By Katherine Long | Editor
St. John the Baptist Church in Zachary, La., was dedicated April 30, and though the construction is brand-new, some of the elements inside are steeped in history.
The soaring high altar, the Stations of the Cross, the baptismal font, and other fixtures that now fill St. John’s once filled the former Holy Trinity Church in Syracuse.
Founded to serve German immigrants who lived on Syracuse’s North side, Holy Trinity was built in 1891, followed by a new structure 20 years later. In 2010, due to population changes and financial concerns, the diocese closed Holy Trinity and merged it with nearby St. John the Baptist Church. Today, the building is the home of Masjid Isa Ibn Maryam (Mosque of Jesus, the son of Mary).
Father Jeff Bayhi, pastor of St. John’s in Zachary, explained in a phone interview with the Sun that he shared with a group of priests on retreat several years ago that he was looking to build a new church using reclaimed materials. A priest friend from the Diocese of Syracuse told him about Holy Trinity’s recent closure. Father Bayhi and his parish’s building committee thought Holy Trinity was “magnificent,” he said.
Negotiations to buy the church and its contents began, however local preservation and planning bodies did not approve the removal of the stained glass windows from the structure. The Louisiana parish ultimately purchased the former Holy Trinity’s contents.
“I think the beautiful patrimony of our past has long been lost — the old world craftsmanship, the undeniable Catholic identity that comes with some of that beauty,” Father Bayhi said of his desire to use reclaimed elements in the new church. Replicating or affording such craftsmanship today would be impossible, he noted.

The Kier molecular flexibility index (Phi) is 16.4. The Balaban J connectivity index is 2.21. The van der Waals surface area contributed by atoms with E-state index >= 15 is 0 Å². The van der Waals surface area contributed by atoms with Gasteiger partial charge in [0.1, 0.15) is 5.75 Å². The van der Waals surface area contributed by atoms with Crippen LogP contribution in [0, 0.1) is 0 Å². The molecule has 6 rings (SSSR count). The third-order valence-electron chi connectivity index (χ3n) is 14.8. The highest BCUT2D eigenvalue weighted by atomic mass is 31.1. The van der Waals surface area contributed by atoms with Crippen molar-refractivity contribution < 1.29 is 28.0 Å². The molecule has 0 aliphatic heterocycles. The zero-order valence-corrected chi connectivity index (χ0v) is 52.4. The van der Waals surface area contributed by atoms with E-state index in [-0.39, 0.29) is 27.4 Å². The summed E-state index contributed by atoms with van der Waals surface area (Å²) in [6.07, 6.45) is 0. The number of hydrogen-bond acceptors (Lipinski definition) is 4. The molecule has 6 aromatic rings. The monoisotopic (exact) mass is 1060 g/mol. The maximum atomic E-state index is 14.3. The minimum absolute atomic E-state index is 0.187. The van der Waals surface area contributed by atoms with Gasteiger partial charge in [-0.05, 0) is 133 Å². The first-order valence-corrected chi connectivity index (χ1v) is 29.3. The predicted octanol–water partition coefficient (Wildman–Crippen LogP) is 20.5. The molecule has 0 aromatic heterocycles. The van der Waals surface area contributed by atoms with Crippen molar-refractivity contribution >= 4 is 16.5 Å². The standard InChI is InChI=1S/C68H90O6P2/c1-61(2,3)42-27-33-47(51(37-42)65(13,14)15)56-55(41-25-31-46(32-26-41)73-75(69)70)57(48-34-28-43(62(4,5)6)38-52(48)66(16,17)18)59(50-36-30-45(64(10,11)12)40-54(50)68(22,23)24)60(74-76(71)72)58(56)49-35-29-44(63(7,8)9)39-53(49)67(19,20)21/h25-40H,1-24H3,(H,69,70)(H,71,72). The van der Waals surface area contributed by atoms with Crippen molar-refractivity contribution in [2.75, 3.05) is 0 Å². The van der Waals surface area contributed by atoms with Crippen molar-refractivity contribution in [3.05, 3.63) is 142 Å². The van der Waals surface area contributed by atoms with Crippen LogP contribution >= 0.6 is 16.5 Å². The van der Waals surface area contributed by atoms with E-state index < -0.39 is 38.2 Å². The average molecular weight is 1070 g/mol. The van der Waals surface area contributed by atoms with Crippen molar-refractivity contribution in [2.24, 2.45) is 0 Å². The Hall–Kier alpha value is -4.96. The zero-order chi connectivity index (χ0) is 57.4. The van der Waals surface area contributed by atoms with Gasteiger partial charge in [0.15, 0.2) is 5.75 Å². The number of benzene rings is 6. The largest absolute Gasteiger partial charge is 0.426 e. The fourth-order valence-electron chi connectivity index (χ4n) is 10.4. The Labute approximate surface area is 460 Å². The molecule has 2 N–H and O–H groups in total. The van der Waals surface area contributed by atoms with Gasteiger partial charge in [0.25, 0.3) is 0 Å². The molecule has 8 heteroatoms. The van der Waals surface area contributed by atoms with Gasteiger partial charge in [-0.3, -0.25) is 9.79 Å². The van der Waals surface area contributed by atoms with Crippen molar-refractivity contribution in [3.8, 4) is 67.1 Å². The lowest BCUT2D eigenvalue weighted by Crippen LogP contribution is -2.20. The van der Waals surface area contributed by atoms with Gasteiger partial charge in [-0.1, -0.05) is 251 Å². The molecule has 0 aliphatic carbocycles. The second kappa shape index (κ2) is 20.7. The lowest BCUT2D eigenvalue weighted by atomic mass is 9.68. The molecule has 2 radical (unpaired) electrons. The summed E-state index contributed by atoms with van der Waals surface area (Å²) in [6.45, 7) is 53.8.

Acknowledging the former Holy Trinity parishioners who were upset by the pieces being sold, Father Bayhi said, “I hope they understand that as difficult as it is to lose a parish — and I truly understand that — at least the beauty and the dignity of that beautiful church still lives on.”
“We are eternally grateful to the people of Syracuse,” he added.
The new church for the growing, 1,400-family parish measures 18,000 square feet and seats more than 800, according to The Catholic Commentator, the newspaper of the Diocese of Baton Rouge, La. Another tie to the Syracuse Diocese: The altar contains a relic of St. Marianne Cope, the Franciscan sister who lived and ministered in the diocese and in Hawaii and who was canonized in 2012.
Father Jon Werner, former pastor of Holy Trinity, attended the dedication of the new church in Zachary.
“It was Easter season, and it’s all about resurrection,” Father Werner said of seeing the pieces in the new church. “So to be down there and to see all this beautiful artwork restored to a dignity it had before, it was just nice.” Walking in was a “wow moment” for him.
The experience “speaks about the nature of our religious tradition and faith: that it goes on,” he added.
The Sun offers special thanks to The Catholic Commentator, the newspaper of the Diocese of Baton Rouge, La., for photos and background provided for this story.